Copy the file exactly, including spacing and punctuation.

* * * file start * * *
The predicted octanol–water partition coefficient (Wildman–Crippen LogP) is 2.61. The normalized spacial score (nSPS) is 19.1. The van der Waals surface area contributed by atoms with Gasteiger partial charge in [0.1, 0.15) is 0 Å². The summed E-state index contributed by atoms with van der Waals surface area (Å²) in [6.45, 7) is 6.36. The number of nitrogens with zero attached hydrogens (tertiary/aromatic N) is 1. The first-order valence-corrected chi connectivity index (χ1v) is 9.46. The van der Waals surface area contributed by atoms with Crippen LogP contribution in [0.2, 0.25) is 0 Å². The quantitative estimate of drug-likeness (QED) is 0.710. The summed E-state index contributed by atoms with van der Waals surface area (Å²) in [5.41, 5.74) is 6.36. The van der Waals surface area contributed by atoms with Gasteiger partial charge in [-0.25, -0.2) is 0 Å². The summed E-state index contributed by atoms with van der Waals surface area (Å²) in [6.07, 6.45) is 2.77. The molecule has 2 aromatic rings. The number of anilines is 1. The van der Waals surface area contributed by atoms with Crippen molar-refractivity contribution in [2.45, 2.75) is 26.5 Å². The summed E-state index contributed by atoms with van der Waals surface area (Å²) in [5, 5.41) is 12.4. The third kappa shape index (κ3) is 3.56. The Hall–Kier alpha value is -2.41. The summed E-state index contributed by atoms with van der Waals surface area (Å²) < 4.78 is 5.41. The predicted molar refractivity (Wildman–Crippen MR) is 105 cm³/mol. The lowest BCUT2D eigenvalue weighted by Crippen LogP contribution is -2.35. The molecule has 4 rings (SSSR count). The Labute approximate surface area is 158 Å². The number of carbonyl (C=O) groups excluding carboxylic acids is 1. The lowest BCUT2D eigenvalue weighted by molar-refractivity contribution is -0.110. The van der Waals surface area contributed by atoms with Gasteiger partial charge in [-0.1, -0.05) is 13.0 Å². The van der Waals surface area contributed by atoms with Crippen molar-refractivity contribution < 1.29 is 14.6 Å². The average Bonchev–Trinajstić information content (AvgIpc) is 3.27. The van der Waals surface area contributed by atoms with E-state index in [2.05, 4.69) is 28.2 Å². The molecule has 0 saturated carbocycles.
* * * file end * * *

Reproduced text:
The predicted octanol–water partition coefficient (Wildman–Crippen LogP) is 2.61. The normalized spacial score (nSPS) is 19.1. The van der Waals surface area contributed by atoms with Gasteiger partial charge in [0.1, 0.15) is 0 Å². The summed E-state index contributed by atoms with van der Waals surface area (Å²) in [6.45, 7) is 6.36. The number of nitrogens with zero attached hydrogens (tertiary/aromatic N) is 1. The first-order valence-corrected chi connectivity index (χ1v) is 9.46. The van der Waals surface area contributed by atoms with Crippen LogP contribution in [0.2, 0.25) is 0 Å². The quantitative estimate of drug-likeness (QED) is 0.710. The summed E-state index contributed by atoms with van der Waals surface area (Å²) in [5.41, 5.74) is 6.36. The van der Waals surface area contributed by atoms with Gasteiger partial charge in [-0.25, -0.2) is 0 Å². The summed E-state index contributed by atoms with van der Waals surface area (Å²) in [6.07, 6.45) is 2.77. The molecule has 2 aromatic rings. The number of anilines is 1. The van der Waals surface area contributed by atoms with Crippen molar-refractivity contribution in [2.45, 2.75) is 26.5 Å². The summed E-state index contributed by atoms with van der Waals surface area (Å²) in [5, 5.41) is 12.4. The third kappa shape index (κ3) is 3.56. The Hall–Kier alpha value is -2.41. The summed E-state index contributed by atoms with van der Waals surface area (Å²) < 4.78 is 5.41. The predicted molar refractivity (Wildman–Crippen MR) is 105 cm³/mol. The lowest BCUT2D eigenvalue weighted by Crippen LogP contribution is -2.35. The molecule has 4 rings (SSSR count). The Labute approximate surface area is 158 Å². The number of carbonyl (C=O) groups excluding carboxylic acids is 1. The lowest BCUT2D eigenvalue weighted by molar-refractivity contribution is -0.110. The van der Waals surface area contributed by atoms with Gasteiger partial charge in [-0.1, -0.05) is 13.0 Å². The van der Waals surface area contributed by atoms with Crippen molar-refractivity contribution < 1.29 is 14.6 Å². The average Bonchev–Trinajstić information content (AvgIpc) is 3.27. The van der Waals surface area contributed by atoms with E-state index in [2.05, 4.69) is 28.2 Å². The molecule has 0 saturated carbocycles.